State workers are staring at draconian rises in co-pays and deductibles on their health insurance unless the Legislature addresses a funding gap of about $120 million in the program.

Tomblin said that the tobacco tax hike, along with savings he said would come from a new prescription drug package, would alleviate 90 percent of the projected benefits cuts.

Dale Lee, president of the West Virginia Education Association, was dubious.

“You can’t fix a $120 million hole with $43 million,” Lee said. “It’s a start, it’s a first step, but that’s all it is, is a first step.”

Lee lamented that state employees will see no pay raise in next year’s budget, which will do nothing to help ease the teacher shortage — there are more than 600 openings — the state is facing.

Cole said that he wished Tomblin had proposed means-testing the health insurance plan for state workers, so that state workers with, for instance, wealthy spouses got less generous benefits.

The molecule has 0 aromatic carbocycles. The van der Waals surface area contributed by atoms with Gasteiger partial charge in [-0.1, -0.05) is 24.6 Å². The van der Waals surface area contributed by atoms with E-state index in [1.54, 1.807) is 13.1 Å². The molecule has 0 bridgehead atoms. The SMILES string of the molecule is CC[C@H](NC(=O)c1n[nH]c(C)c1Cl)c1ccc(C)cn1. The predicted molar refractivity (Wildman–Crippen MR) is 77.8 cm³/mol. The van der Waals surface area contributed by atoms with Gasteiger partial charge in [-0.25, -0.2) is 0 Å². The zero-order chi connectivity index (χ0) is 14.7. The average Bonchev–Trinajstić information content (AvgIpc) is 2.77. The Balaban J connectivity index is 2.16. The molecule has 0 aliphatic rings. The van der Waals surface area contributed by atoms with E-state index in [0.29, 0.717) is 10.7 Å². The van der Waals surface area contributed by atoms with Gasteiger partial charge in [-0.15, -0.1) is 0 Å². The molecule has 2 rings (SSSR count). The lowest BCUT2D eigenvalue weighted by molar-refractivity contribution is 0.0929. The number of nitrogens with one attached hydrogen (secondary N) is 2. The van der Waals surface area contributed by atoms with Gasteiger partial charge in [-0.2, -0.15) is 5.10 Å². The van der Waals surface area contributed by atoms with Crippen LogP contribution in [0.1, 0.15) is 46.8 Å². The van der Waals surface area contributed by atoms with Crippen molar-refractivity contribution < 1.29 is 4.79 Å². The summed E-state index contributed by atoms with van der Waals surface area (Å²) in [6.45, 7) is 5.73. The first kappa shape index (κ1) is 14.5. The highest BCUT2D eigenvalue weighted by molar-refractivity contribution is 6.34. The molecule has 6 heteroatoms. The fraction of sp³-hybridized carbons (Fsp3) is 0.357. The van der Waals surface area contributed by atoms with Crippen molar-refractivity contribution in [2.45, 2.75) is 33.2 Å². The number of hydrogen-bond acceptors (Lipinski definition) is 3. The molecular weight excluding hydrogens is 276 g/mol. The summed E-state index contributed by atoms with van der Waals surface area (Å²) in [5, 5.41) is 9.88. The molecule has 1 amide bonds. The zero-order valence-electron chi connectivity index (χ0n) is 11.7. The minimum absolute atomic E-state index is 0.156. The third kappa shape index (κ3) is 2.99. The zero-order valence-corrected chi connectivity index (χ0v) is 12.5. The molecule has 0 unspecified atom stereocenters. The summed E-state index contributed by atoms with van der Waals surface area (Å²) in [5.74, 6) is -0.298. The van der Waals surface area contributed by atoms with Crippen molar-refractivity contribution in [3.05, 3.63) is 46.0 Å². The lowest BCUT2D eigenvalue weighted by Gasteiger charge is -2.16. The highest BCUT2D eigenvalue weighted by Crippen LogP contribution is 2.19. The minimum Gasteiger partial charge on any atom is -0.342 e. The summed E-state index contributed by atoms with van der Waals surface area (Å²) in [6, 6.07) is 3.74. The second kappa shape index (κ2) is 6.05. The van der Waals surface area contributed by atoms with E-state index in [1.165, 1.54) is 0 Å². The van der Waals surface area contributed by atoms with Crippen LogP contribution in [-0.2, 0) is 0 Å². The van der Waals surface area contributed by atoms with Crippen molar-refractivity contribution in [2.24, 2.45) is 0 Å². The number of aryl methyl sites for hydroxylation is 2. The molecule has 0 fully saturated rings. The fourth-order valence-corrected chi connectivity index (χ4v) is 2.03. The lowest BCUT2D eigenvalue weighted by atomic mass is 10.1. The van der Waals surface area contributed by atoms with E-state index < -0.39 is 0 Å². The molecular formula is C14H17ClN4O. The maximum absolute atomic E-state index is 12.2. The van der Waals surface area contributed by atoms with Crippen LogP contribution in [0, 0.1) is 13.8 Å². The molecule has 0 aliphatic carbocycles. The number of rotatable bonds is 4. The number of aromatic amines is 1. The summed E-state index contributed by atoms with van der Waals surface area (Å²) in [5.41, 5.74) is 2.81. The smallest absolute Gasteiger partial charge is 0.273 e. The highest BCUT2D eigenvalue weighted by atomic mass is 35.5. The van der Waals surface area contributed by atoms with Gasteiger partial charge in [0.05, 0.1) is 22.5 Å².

House Republicans also criticized Tomblin’s opposition to charter schools. In his speech Wednesday night, Tomblin said, “... traditional charter schools are not the best option for our students.”

“Public charter schools with strong accountability can unleash that innovation that’s sorely lacking across our state,” said Delegate Paul Espinosa, R-Jefferson, the new chairman of the House Education Committee.

Cole’s chief lieutenant, Senate Majority Leader Mitch Carmichael, said the tax increases would face long odds in the Republican-controlled Legislature, but expressed, perhaps, a glimmer of available common ground.

“They’re really long odds,” said Carmichael, R-Jackson,. “We’re for some of these taxes, but in others, just to lay an enormous tax increase on the people of West Virginia without running government more efficiently is the wrong approach.”

Delegate Don Perdue said it’s easy to talk about making government more efficient through spending cuts, but often difficult to do.

“I’m not sure how we cut spending with the challenges we have,” said Perdue, D-Wayne. “We’ve got to repurpose the state, and the Republicans’ mantra continues to be we can do that without raising taxes.”